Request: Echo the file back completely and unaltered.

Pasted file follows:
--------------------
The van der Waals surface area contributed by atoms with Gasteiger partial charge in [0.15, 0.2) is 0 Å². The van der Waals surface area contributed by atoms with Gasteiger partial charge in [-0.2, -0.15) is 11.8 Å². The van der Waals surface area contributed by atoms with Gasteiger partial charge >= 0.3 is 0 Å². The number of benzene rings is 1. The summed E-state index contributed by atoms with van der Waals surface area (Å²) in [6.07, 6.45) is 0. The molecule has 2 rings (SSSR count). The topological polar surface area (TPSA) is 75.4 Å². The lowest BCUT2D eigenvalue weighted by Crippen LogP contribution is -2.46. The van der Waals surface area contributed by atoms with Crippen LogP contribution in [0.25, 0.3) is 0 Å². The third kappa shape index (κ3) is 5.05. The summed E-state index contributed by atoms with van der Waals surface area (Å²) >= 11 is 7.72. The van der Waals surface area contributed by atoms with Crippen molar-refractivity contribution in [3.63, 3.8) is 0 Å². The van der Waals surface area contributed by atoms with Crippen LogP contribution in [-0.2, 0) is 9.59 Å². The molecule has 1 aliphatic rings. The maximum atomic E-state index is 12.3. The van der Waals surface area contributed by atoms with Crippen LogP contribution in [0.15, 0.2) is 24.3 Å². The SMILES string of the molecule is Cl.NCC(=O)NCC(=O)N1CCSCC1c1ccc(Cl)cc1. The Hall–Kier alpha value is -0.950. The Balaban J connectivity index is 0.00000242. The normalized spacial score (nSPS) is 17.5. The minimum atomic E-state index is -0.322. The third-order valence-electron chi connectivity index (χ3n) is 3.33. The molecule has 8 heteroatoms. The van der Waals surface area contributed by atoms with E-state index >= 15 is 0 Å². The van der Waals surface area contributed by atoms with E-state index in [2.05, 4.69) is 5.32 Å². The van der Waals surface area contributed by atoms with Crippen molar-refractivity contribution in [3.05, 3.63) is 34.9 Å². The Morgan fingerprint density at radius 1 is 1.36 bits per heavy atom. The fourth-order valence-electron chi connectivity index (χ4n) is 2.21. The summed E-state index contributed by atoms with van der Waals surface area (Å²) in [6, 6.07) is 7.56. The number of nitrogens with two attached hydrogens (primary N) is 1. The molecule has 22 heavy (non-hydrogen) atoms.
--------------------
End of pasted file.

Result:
The van der Waals surface area contributed by atoms with Gasteiger partial charge in [0.15, 0.2) is 0 Å². The van der Waals surface area contributed by atoms with Gasteiger partial charge in [-0.2, -0.15) is 11.8 Å². The van der Waals surface area contributed by atoms with Gasteiger partial charge >= 0.3 is 0 Å². The number of benzene rings is 1. The summed E-state index contributed by atoms with van der Waals surface area (Å²) in [6.07, 6.45) is 0. The molecule has 2 rings (SSSR count). The topological polar surface area (TPSA) is 75.4 Å². The lowest BCUT2D eigenvalue weighted by Crippen LogP contribution is -2.46. The van der Waals surface area contributed by atoms with Crippen LogP contribution in [0.25, 0.3) is 0 Å². The third kappa shape index (κ3) is 5.05. The summed E-state index contributed by atoms with van der Waals surface area (Å²) >= 11 is 7.72. The van der Waals surface area contributed by atoms with Crippen molar-refractivity contribution in [3.63, 3.8) is 0 Å². The van der Waals surface area contributed by atoms with Crippen LogP contribution in [-0.2, 0) is 9.59 Å². The molecule has 1 aliphatic rings. The maximum atomic E-state index is 12.3. The van der Waals surface area contributed by atoms with Crippen LogP contribution in [0.15, 0.2) is 24.3 Å². The SMILES string of the molecule is Cl.NCC(=O)NCC(=O)N1CCSCC1c1ccc(Cl)cc1. The Hall–Kier alpha value is -0.950. The Balaban J connectivity index is 0.00000242. The normalized spacial score (nSPS) is 17.5. The minimum atomic E-state index is -0.322. The third-order valence-electron chi connectivity index (χ3n) is 3.33. The molecule has 8 heteroatoms. The van der Waals surface area contributed by atoms with E-state index >= 15 is 0 Å². The van der Waals surface area contributed by atoms with E-state index in [2.05, 4.69) is 5.32 Å². The van der Waals surface area contributed by atoms with Crippen molar-refractivity contribution in [3.05, 3.63) is 34.9 Å². The Morgan fingerprint density at radius 1 is 1.36 bits per heavy atom. The fourth-order valence-electron chi connectivity index (χ4n) is 2.21. The summed E-state index contributed by atoms with van der Waals surface area (Å²) in [6, 6.07) is 7.56. The number of nitrogens with two attached hydrogens (primary N) is 1. The molecule has 22 heavy (non-hydrogen) atoms.